• Alanna (Gaelic) - Rock [English and Hawaiian speaking countries]

    Variant spelling of Alana, possibly influenced by the name 'Anna'. This spelling highlights the Gaelic pronunciation of Alana.

    The name is borne by actress Alanna Ubach and journalist Alanna Nash.

  • Aoife (Gaelic) - Beautiful; radiant; joyful [English and Gaelic speaking countries]

    According to Irish legend, Aoife was the greast female warrior in the world. This is currently a very popular name in Ireland.

  • Caoimhe (Gaelic) - Gentleness; beauty [English speaking countries]
  • Cara (Gaelic) - Friend [English speaking countries]
  • Deirdre (Gaelic) - Uncertain, perhaps "sorrow, grief" [English and Gaelic speaking countries]

    Deirdre was a character of legendary beauty from the Ulster Cycle, a compilation of ancient Irish lore. Deirdre was engaged to marry Conchobar, the king of Ulster, but instead fell in love with his nephew, Naiose. Deirdre and Naiose fled to an isolated

  • Edna (Gaelic) - Kernel; nut [English speaking countries]

    Derived from the Hebrew, Edna is found in the apocryphal book Tobit, as the name of the mother of Sarah and stepmother of Tobias.

    Edna is also an anglicized form of Irish Eithne.

  • Eileen (Gaelic) - Form of Helen; Evelyn; Aveline; pleasant [English speaking countries]

    Anglicized form of Eibhlín.
    Originally used in Ireland as a form of Helen or Evelyn. Could also be related to Gaelic in which it means 'pleasant'.

  • Fiona (Gaelic) - Fair, white, beautiful [English and Gaelic speaking countries]

    Famous bearers include actress Fiona Shaw, singer Fiona Apple, British journalist Fiona Bruce and Princess Fiona from the 'Shrek' films.

    Fiona pinnata is the name of a species of sea slug. It is the only species belonging to the Fiona genu

  • Kathleen (Greek) - Pure [English and Gaelic speaking countries]

    In the USA, there are currently two state governors named Kathleen: Kathleen Blanco of Louisiana and Kathleen Sebelius of Kansas.

    Kathleen Turner is an American actress.

  • Maeve (Gaelic) - Intoxicating [English speaking countries]

    Anglicization of the Gaelic name Maebh (also Méabh, Madhbh, Medb).

    Medb was the great warrior queen of Connacht in the Ulster Cycle of Irish mythology. Her name might be related to mad (child), or to meisce and mean "the cause of great into

  • Makenzie (Gaelic) - Son of Coinneach; son of the fair one [English speaking countries]
  • Rhiannon (Welsh) - Nymph [English and Welsh speaking countries]

    Rhiannon is the goddess of horses in Welsh mythology. Rhiannon is also the title of a Fleetwood Mac song.

  • Roisin (Latin) - Little rose [English and Gaelic speaking countries]

    Diminutive form of Róis, the Irish form of Rose.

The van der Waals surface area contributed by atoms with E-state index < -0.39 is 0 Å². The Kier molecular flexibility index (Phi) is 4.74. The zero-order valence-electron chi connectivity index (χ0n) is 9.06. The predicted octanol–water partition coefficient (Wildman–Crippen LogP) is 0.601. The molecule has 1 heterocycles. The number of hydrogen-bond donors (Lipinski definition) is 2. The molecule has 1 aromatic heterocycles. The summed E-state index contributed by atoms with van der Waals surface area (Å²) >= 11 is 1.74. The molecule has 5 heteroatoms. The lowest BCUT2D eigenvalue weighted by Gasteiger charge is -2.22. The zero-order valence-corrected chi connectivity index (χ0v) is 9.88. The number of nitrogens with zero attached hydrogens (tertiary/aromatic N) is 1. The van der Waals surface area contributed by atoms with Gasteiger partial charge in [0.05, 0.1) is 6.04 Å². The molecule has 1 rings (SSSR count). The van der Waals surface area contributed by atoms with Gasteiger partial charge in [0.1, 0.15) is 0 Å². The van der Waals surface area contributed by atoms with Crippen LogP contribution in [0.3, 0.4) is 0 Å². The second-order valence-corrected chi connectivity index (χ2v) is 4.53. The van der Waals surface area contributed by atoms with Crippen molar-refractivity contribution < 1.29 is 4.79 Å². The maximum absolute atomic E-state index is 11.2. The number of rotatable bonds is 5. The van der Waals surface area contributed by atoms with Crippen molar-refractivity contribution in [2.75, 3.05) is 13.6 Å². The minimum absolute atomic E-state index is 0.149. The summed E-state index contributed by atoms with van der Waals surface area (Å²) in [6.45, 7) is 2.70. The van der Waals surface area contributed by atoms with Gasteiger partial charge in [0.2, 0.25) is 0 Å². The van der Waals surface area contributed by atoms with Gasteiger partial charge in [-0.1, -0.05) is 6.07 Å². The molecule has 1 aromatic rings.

Gender Neutral Names
  • Blair (Gaelic) - Plain [English speaking countries]

    The meaning of "plain", suggests that Blair is someone who comes from the plains, and not that he is plain-looking.

    In recent years, Blair has gained popularity as a girl's name.

  • Cameron (Gaelic) - Crooked nose [English speaking countries]

    Cameron is used both as a surname and a given name; the Camerons are a clan from the Scottish Highlands. The name is believed to be from the Gaelic 'cam' (crooked) and 'srón' (nose).

    Cameron Crowe is a film director, and Cameron Mackintosh

  • Cassidy (Gaelic) - Curly [English speaking countries]

    Anglicised form of the Gaelic surname Ó Caiside ('descendant of Caiside'). This surname is currently also used as a first name for both genders. It was the surname of Wild West bank and train robber Butch Cassidy, and American singer Eva Cassidy.

  • Dara (Hebrew) - Mother-of-pearl [English speaking countries]

    As a Hebrew male name, Dara may be derived from 'dar' meaning "mother-of-pearl", if written with the letters Dalet Resh Hey. Dara may also be written with the letters Dalet Resh Ayin. It is in such case a Biblical name of unknown meaning. Dara was a son o

  • Evelyn (German) - Uncertain, possibly desired [English speaking countries]

    Of German roots, Evelyn is an English variant of Aveline. Aveline is itself related to Ava, Medieval short form of Germanic names beginning with the element "avi", of unknown meaning, possibly "desired".

    It can also be considered a cognate

  • Kara (Gaelic) - Friend [English and Turkish speaking countries]

    As a female name, Kara is derived from Cara - which has roots in Gaelic and Italian. As a male name it is Turkish.

    Kara refers to several geographical places.

    It is a character in the novel 'Benim Adým Kýrmýzý' by the Turki

  • Mackenzie (Gaelic) - Son of Coinneach; son of the fair one [English and Gaelic speaking countries]

    MacKenzie is a common Scottish surname, traditionally denoting membership in the MacKenzie clan. The MacKenzies have been a significant clan in Scotland for at least 700 years.

    MacKenzie itself is an Anglicization of the Gaelic MacCoinneach

  • McKenzie (Gaelic) - Son of Coinneach; son of the fair one [English speaking countries]

    McKenzie is the name of a river in Oregon which flows into the Willamette. In British law, a "McKenzie friend" is someone who assists a person in court who does not have official legal representation. McKenzie is also a popular British clothing line.

  • Sheridan (Gaelic) - Long lived treasure [English speaking countries]